I come back to a subject that we have done before – the  Film Annuals around in the early Fifties – and this ione is the Boys and Girls Film Cinema Clubs Annual for 1950 I would think.


This – above and below – is a scan of the Dust Jacket although, when taken off the actual hard back of the book has the same colour pictures. Inside we have a number of Colour Plates – and I have to say some of those have a colour that is stunning and that we rarely get today – and why that is I do not know.


This is a scan of the Dust Jacket – the rear cover in this instance. ( Above)

There is a nostalgic element to this of course, as we go back to our childhood and remember the Christmas Presents we got – and the Film Annuals were very much a part of that. That must have been the case for a lot of children, because there are so many of this type of book available – just think of those marvellous F.Maurice Speed Film Reviews that carried such detail about every film released in the year as well as previews of what was to come. There were many more – and I have a large collection of such books – but as is is the case with every collector no doubt, you are always looking for another one you have not seen – or an article or press release or whatever.  I purchased, some years ago, quite a lot of Film Annuals and inside there were a lot of press cuttings – in almost all of them – giving snippets of information on the Film Stars or on the films they were in.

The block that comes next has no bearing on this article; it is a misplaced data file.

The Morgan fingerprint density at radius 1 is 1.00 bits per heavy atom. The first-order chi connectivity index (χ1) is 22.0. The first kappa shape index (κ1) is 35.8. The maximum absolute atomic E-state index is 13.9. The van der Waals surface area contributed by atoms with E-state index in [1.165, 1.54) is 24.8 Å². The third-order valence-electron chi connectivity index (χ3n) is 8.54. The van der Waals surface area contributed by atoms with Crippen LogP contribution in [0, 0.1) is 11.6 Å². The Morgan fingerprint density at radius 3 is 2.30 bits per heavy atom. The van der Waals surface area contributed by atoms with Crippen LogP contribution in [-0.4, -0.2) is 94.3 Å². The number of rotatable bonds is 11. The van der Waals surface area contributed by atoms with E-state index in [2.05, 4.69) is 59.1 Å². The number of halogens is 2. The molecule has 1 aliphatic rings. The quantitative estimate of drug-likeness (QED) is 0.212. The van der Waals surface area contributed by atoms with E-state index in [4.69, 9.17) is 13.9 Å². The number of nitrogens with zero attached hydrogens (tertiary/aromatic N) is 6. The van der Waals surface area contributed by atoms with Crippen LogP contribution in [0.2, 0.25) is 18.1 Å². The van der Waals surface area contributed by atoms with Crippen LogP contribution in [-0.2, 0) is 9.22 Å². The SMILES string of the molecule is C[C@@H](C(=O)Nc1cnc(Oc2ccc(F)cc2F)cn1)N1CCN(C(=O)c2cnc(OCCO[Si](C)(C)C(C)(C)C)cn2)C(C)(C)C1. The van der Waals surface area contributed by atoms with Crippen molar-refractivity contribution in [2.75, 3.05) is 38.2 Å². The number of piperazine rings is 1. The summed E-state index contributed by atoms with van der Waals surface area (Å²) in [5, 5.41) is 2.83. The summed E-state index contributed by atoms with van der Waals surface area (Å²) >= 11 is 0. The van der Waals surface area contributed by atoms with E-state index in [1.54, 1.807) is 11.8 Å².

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Diamond City 1949

I have a feeling that this film would have done well if it had been filmed in COLOUR – but it did not do well at all – even though it had some very well known, mainly British,  Stars of the era. There were FOUR jig saw puzzles issued at the time – Diamond City – and I have just been lucky enough to get hold of this one called Hope Town Bar. Diamon City 2 The other THREE are titled  Crossing The Vaal, The Can Can Girls and Looking for Trouble. As a child I remember getting at least one of these Jig Saw Puzzles for Christmas – and I think that would have been Christmas 1950 or 1951 and I seem sure one of them was Crossing The Vaal and also The Can Can Girls.